Culture in a Post-Lockdown World

Many people have used their time during lockdown to make changes big and small to their lifestyles. Others are reassessing the way they live, their sense of purpose and what really matters to them in life. As many workforces go remote and the boundaries blur ever more between our personal and work lives, employers will be faced with a new generation of people who want to do things differently. Supporting individual lifestyle choices and mental health will be of the utmost importance to employers seeking to attract and hold onto the best talent out there.

Assessing your wellbeing programme

The height of lockdown was perhaps the most difficult period for many. According to McKinsey, average life satisfaction in Europe fell to the lowest level since 1980 in April, with reports of depression and loneliness increasing at a staggering rate. These periods of depression, lack of exercise or social cohesion can leave a longer-term impact on people. Health outcomes may very well worsen for certain members of the population with many outpatient appointments and elective surgeries cancelled for several months. Anxiety and uncertainty will be ongoing problems for individuals and employers alike. Employers need to respond to these concerns. 

The main determinants of well-being for individuals include health, job satisfaction, relationships, income and employment as stated in research from McKinsey. As an employer, you can have a significant impact on the wellbeing of your people through helping them feel more satisfied in their jobs, enabling them to upskill, engaging their input in the future of the company and by being responsive and flexible to their needs. In this context, have you assessed how fit-for-purpose your existing health and wellness programmes are? What additional support do you need to provide to your people? It’s crucial to lead with empathy and respect that every individual has entirely different personal circumstances which to them are all-consuming. Their ability to cope with individual challenges, circumstances and needs differs significantly.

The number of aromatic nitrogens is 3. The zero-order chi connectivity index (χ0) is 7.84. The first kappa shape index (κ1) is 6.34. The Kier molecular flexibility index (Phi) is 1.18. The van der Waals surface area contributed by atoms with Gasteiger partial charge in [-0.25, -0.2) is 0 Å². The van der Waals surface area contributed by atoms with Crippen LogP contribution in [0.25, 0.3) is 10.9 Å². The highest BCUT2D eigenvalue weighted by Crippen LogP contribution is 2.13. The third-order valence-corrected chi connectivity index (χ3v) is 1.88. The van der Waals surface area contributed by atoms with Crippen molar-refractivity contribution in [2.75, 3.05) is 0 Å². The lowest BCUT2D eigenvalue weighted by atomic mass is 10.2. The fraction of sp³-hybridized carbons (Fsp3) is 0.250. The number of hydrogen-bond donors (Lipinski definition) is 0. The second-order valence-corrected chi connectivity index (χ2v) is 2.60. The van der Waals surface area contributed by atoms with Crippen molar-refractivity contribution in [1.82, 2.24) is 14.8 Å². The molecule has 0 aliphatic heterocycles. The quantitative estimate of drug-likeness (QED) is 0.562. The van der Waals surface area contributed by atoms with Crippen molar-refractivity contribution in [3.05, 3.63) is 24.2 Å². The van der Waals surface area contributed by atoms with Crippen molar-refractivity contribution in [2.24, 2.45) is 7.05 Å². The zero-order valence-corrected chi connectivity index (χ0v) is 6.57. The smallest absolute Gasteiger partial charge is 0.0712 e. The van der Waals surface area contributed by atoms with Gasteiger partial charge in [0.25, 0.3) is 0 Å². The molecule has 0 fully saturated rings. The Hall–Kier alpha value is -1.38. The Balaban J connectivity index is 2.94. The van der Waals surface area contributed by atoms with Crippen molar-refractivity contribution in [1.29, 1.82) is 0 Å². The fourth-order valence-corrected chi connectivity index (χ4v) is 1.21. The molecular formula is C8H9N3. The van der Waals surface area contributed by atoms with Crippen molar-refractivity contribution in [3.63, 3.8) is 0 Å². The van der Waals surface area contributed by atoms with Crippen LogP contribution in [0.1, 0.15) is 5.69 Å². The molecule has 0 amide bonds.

Building a hybrid workforce

A survey carried out by AIB in June in conjunction with Amárach Research revealed that the vast majority of people (80%) did not want to work in the office five days a week. Looking at the data from a more holistic perspective, we can see that people are implementing a number of lifestyle changes enabled by more flexible working arrangements and it’s unlikely they will want to give up their new found work-life balance. This has an impact on society as a whole as we tackle issues around gender equality, housing and the environment. 

The Government has recognised this and pledged to bring in measures to permanently increase remote working in a bid to promote a better work life balance as well as other societal benefits. Employers will have to recognise this as they build new hybrid models for their people and acknowledge that this is not just about individuals, but about shaping a new society. 

Evolving your culture 

Culture and social cohesion are also key to how a workplace will have to evolve. It can be hard to replicate the sense of togetherness virtually that comes from being physically present. This social aspect of work contributes greatly to a sense of belonging. Trust, cohesion and collaboration are all aspects that are at risk of suffering when you work remotely. Divisions can appear when some people work remotely and others spend more time in the office, creating a ‘two-tier’ culture. Employers need to be mindful of this and ensure nobody gets left behind. 

Experimenting with different ways to protect and grow your work culture through other means than just all-team Zoom calls, but digital-events, peer to peer support, mentorship programmes or informal group-chats will be key for success. Many teams can work very well remotely, or as part of a hybrid model, however it’s crucial to check-in with your people regularly on a one to one basis. Stay proactive and creative about building a sense of shared purpose among your people. 

Leading the way 

In summary, the need for leaders to build a more evolved and nuanced culture, environment and programmes for their people is paramount to the ability of that organisation to continue to attract and retain talent. Those organisations that truly assess and truly engage with their people on the effectiveness of their culture and existing health and wellness programmes; will lead the way when it comes to talent, and ultimately business success.

To discuss how best to ensure your culture is fit for purpose in the context of our new post lockdown working environment, contact us at 

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Are you struggling trying to maintain a positive work culture through virtual means? Are you clear on the opportunity for your business to leverage your purpose to be more successful? Discover more in our July Brand Report. Download your version of the report now.

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